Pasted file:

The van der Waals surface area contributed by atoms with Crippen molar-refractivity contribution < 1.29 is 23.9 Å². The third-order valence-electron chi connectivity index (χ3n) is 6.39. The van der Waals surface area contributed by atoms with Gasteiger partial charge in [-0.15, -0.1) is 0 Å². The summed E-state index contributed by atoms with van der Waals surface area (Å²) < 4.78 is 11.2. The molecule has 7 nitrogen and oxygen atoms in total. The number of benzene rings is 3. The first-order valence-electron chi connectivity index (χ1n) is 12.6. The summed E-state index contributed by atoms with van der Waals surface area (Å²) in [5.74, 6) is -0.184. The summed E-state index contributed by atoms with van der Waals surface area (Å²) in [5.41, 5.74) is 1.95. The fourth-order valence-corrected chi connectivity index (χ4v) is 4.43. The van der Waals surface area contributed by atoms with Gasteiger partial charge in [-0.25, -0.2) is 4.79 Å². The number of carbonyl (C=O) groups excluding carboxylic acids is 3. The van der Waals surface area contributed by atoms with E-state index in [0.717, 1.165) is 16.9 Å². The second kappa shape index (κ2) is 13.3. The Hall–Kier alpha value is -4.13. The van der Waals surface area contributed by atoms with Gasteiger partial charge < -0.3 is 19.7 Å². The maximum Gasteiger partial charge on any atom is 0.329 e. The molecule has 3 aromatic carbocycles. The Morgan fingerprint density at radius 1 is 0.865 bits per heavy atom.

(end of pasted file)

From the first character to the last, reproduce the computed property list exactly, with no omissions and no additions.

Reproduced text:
The van der Waals surface area contributed by atoms with Crippen molar-refractivity contribution < 1.29 is 23.9 Å². The third-order valence-electron chi connectivity index (χ3n) is 6.39. The van der Waals surface area contributed by atoms with Gasteiger partial charge in [-0.15, -0.1) is 0 Å². The summed E-state index contributed by atoms with van der Waals surface area (Å²) < 4.78 is 11.2. The molecule has 7 nitrogen and oxygen atoms in total. The number of benzene rings is 3. The first-order valence-electron chi connectivity index (χ1n) is 12.6. The summed E-state index contributed by atoms with van der Waals surface area (Å²) in [5.74, 6) is -0.184. The summed E-state index contributed by atoms with van der Waals surface area (Å²) in [5.41, 5.74) is 1.95. The fourth-order valence-corrected chi connectivity index (χ4v) is 4.43. The van der Waals surface area contributed by atoms with Gasteiger partial charge in [-0.25, -0.2) is 4.79 Å². The number of carbonyl (C=O) groups excluding carboxylic acids is 3. The van der Waals surface area contributed by atoms with E-state index in [0.717, 1.165) is 16.9 Å². The second kappa shape index (κ2) is 13.3. The Hall–Kier alpha value is -4.13. The van der Waals surface area contributed by atoms with Gasteiger partial charge < -0.3 is 19.7 Å². The maximum Gasteiger partial charge on any atom is 0.329 e. The molecule has 3 aromatic carbocycles. The Morgan fingerprint density at radius 1 is 0.865 bits per heavy atom.